In the backseat of my car we almost caused
the hundredth casualty,

    but all I got were bruises in the shape of apologies
along my thighs.
    There are certain people who leave scars when they go.
    Tonight I cut my thumb while I was peeling an apple.
I thought of you.

    — “A Rendition of Autumn,” Shinji Moon

    What do you imagine the future Shinji Moon to be like? I’m already such an old lady now that I couldn’t imagine what I’ll be like later on. I can only say hopes. I feel as though I’ve grown into my skin for the most part. Maybe I’ll grow another two inches. Maybe I’ll have picked up smoking cigarettes again. Maybe I’ll have quit for good. Maybe I’ll drink more coffee. Maybe I won’t let the smallest pin drop of moments break me. Hopefully, I’ll be stronger. Hopefully, I’ll have lived in so many parts of the world that I feel at home anywhere instead of nowhere. Hopefully, someone will fall in love with me and I’ll fall in love with that someone and we can create a world between us that I’ll believe in more than anything. Hopefully, I will become in myself, a work of art. Maybe one day, I’ll even stop wearing glasses. If you could make a mix tape of poems what would you put on it? Man, what a wonderful question. This is a mixtape I would make for a boy I dated once:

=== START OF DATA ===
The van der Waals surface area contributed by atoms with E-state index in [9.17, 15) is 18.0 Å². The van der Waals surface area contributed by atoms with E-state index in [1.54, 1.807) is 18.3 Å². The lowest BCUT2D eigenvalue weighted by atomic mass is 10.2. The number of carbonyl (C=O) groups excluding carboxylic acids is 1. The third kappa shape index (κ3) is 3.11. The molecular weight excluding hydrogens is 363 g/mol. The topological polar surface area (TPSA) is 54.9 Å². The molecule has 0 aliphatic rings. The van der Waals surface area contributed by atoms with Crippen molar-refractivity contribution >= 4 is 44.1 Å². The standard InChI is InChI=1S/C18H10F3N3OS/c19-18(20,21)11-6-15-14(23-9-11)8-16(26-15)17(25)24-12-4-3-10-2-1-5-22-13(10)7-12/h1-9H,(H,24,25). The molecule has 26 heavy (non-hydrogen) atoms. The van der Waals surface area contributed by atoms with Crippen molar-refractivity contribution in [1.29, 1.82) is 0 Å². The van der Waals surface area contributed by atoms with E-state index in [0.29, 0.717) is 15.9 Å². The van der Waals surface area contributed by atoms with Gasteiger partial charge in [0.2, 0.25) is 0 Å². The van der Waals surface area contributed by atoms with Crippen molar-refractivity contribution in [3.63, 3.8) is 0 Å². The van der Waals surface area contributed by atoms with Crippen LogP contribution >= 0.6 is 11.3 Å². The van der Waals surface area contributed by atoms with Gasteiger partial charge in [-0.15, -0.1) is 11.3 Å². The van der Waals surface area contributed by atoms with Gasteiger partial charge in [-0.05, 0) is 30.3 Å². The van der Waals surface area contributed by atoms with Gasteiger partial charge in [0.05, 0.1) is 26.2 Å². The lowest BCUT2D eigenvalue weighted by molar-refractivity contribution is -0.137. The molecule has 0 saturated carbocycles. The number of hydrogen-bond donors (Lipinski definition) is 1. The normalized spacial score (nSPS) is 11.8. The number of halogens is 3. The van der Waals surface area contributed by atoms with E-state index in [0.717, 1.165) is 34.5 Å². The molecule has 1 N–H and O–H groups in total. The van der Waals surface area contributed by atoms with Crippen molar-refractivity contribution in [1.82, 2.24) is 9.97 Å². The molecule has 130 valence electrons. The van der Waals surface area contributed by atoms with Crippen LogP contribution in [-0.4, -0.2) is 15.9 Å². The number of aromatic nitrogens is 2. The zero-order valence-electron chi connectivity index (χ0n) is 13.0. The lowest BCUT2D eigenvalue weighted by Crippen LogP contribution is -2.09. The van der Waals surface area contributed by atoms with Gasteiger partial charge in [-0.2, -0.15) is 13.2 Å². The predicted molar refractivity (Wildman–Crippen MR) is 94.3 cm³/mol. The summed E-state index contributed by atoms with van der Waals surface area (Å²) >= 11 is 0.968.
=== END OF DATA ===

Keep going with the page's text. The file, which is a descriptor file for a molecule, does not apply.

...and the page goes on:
1. “Sonnet XVII,” Pablo Neruda
    2. “The Forgotten Dialect of the Heart,” Jack Gilbert
    3. “That Romantic Sunset,” Laura Van Slyke
    4. “Mountain Dew Commercial Disguised as a Love Poem,” Matthew Olzmann
    5. “Privilege of Being,” Robert Hass
    6. “Photograph,” Robert Hass 
    7. “Collision Theory,” Marty McConnell 
    8. “Please Move To Vermont and Break My Heart,” Gregory Sherl 
    9. “The Four Moon Planet,” Billy Collins
    10. “Scheherazade,” Richard Siken
    11. “The Cinnamon Peeler’s Wife,” Michael Ondaatje

    If you were something else, other than a human, what would you be? A travel mug What are five things you cannot live without? My planner, tea kettle, journal, red lipstick and a good book. 

    You can find Shinji at commovente and you can read her poetry mixtape here.

  • Caitlin Hazell's pictures make me smile. Caitlin is from the middle of nowhere in England and maybe, if you live nearby, you'll find toy soldiers hanging about in odd places. She illustrates for rookie and has also had work featured in Oh Comely magazine. She is wonderfully funny and has a beautifully creative soul. Her artwork is full of imagination and thoughts and the little things people often don't notice.